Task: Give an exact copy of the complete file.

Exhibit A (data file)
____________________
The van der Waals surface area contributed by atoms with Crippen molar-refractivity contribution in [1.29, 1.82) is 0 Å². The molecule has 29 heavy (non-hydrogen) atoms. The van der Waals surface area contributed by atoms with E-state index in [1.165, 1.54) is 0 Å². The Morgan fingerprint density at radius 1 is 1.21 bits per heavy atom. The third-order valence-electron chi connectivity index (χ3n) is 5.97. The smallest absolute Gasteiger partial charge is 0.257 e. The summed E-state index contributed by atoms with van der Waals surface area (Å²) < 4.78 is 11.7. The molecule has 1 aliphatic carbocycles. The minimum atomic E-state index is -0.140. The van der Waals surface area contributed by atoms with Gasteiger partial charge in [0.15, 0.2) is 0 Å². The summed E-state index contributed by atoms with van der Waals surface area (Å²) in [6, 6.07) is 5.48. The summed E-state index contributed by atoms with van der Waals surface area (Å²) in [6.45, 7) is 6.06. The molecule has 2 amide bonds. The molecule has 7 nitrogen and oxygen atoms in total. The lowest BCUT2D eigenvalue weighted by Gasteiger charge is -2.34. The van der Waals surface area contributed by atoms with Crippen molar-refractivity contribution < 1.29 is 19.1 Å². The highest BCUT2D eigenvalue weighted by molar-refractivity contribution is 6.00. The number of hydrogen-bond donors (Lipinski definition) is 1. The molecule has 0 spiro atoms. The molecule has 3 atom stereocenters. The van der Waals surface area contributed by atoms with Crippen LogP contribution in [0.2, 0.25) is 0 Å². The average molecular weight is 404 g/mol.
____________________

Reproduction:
The van der Waals surface area contributed by atoms with Crippen molar-refractivity contribution in [1.29, 1.82) is 0 Å². The molecule has 29 heavy (non-hydrogen) atoms. The van der Waals surface area contributed by atoms with E-state index in [1.165, 1.54) is 0 Å². The Morgan fingerprint density at radius 1 is 1.21 bits per heavy atom. The third-order valence-electron chi connectivity index (χ3n) is 5.97. The smallest absolute Gasteiger partial charge is 0.257 e. The summed E-state index contributed by atoms with van der Waals surface area (Å²) < 4.78 is 11.7. The molecule has 1 aliphatic carbocycles. The minimum atomic E-state index is -0.140. The van der Waals surface area contributed by atoms with Gasteiger partial charge in [0.15, 0.2) is 0 Å². The summed E-state index contributed by atoms with van der Waals surface area (Å²) in [6, 6.07) is 5.48. The summed E-state index contributed by atoms with van der Waals surface area (Å²) in [6.45, 7) is 6.06. The molecule has 2 amide bonds. The molecule has 7 nitrogen and oxygen atoms in total. The lowest BCUT2D eigenvalue weighted by Gasteiger charge is -2.34. The van der Waals surface area contributed by atoms with Crippen molar-refractivity contribution < 1.29 is 19.1 Å². The highest BCUT2D eigenvalue weighted by molar-refractivity contribution is 6.00. The number of hydrogen-bond donors (Lipinski definition) is 1. The molecule has 0 spiro atoms. The molecule has 3 atom stereocenters. The van der Waals surface area contributed by atoms with Crippen LogP contribution in [0.2, 0.25) is 0 Å². The average molecular weight is 404 g/mol.